29th July 2016
James listens to the final volume of Osmo Vänskä's Sibelius cycle with the Minnesota Orchestra, comprising Nos. 3, 6 and 7.
The long-awaited final disc in the Sibelius cycle from Minnesota Orchestra and Osmo Vänskä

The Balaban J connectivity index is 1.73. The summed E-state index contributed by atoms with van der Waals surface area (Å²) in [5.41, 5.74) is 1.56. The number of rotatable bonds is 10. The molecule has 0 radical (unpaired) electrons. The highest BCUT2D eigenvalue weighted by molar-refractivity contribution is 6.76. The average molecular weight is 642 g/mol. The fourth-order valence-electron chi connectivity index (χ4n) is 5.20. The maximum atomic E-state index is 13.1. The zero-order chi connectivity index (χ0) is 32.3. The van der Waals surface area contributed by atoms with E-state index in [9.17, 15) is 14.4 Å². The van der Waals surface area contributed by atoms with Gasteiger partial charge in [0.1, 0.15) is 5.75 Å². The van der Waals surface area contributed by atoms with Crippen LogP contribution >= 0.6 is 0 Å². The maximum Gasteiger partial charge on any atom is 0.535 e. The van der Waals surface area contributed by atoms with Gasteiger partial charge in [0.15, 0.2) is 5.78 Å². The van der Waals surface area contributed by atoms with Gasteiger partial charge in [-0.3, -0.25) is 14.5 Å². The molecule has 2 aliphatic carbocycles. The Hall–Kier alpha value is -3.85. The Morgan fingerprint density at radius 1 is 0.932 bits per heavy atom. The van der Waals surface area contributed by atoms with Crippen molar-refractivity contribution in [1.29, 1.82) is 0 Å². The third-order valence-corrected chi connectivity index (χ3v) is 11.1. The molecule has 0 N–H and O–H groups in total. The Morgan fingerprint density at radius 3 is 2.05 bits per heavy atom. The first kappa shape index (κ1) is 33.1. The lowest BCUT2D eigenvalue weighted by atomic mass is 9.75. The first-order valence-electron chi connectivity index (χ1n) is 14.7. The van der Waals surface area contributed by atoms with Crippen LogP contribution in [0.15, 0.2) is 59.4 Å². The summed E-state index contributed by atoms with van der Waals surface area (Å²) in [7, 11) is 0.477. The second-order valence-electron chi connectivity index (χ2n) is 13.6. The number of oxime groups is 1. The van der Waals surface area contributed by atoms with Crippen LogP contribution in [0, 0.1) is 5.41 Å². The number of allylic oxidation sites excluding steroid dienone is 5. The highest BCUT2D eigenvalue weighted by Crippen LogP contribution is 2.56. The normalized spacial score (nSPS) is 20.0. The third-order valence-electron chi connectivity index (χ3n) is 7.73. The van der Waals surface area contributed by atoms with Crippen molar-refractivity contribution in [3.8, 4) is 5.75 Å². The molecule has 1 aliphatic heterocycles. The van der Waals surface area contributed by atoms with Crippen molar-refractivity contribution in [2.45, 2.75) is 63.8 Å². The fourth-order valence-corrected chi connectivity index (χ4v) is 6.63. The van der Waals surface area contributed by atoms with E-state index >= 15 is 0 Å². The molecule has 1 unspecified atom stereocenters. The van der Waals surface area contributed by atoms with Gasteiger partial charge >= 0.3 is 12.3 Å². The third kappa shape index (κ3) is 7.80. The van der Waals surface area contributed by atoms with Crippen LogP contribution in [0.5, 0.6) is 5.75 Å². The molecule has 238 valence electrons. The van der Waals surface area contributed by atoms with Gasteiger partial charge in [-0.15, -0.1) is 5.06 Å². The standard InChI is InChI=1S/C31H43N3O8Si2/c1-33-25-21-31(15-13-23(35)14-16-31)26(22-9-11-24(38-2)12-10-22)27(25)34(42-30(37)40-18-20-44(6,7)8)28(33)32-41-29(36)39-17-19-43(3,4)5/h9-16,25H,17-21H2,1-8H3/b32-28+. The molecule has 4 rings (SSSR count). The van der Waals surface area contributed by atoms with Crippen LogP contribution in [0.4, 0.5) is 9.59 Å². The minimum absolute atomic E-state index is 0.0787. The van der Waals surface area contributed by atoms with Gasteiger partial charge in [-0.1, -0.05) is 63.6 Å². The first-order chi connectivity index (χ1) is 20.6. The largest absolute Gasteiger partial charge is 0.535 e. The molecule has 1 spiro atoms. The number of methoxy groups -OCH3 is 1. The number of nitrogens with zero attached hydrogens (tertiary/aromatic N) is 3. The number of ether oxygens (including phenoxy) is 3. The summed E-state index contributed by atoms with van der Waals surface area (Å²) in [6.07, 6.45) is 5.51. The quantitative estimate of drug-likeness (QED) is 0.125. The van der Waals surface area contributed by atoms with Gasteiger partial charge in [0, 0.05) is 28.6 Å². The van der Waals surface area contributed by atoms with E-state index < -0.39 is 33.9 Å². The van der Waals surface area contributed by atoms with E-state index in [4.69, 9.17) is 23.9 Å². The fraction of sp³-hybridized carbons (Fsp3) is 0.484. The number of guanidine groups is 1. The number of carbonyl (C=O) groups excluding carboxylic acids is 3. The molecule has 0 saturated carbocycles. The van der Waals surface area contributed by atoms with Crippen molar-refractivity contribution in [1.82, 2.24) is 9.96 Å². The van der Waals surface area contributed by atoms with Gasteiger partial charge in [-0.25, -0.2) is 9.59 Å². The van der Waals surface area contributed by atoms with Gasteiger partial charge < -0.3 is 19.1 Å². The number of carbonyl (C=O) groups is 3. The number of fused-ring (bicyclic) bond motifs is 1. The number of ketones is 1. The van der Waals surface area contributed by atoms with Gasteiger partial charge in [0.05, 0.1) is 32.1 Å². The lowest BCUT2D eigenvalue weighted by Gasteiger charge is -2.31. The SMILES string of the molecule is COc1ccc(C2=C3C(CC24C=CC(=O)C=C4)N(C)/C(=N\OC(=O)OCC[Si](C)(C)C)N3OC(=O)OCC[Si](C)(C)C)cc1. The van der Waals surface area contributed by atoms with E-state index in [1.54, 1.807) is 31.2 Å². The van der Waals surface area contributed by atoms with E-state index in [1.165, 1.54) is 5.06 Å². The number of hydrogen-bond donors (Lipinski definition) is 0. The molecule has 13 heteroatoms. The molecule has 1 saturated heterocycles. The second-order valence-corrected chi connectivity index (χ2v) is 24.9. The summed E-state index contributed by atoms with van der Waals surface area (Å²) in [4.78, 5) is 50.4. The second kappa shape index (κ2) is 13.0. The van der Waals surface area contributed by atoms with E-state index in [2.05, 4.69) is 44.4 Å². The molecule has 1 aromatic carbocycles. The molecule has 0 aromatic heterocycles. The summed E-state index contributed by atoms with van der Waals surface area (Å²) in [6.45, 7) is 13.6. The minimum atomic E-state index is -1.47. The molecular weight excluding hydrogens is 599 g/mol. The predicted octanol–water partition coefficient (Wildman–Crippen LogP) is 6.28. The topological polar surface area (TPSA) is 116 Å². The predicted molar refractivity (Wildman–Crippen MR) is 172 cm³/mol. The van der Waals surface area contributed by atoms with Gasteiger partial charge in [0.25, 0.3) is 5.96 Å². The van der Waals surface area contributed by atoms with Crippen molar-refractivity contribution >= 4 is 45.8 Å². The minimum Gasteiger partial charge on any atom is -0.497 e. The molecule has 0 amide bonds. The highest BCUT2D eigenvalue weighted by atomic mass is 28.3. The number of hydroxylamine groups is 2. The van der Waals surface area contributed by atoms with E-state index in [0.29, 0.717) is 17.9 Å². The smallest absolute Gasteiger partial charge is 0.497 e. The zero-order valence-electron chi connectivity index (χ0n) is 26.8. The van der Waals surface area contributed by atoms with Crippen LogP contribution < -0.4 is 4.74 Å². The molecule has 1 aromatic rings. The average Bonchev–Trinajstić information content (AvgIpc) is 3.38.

The first disc in the Sibelius cycle from Osmo Vänskä and Minnesota Orchestra made the reviewer in Gramophone speculate about a 'benchmark cycle for the 21st century' whilst the second instalment received a Grammy for 'Best Orchestral Performance'. The long-awaited final disc in the cycle, with a playing time of 82 minutes, combines the Finnish master's third symphony, completed in 1907, with his two final works in the genre, composed more or less in tandem between 1922 and 1924. Symphony No. 3 in C major is Sibelius's most classical symphony, a radical change in direction after the opulence of its predecessor. It has been claimed that the mastery of form in its first movement is comparable only to the greatest Viennese masters – and at the same time the conductor Koussevitzky, one of the composer's strongest champions, spoke of it as ‘music far in advance of its time’. Fifteen years later, and after the heroic Fifth Symphony, Sibelius again presented a symphony which surprised those admirers who expected more of the same. Sibelius gave Symphony No. 6 a refined modal flavouring, avoiding both virtuoso orchestral writing and massive climaxes, and likened it to an offering of 'pure spring water'. This he followed up immediately with what would become his symphonic swan song – the stern and majestic Seventh Symphony. A one-movement work, it was at first billed as ‘Fantasia sinfonica’ but it is indeed a true symphony, its single movement portraying elements of all four movements of symphonic practice.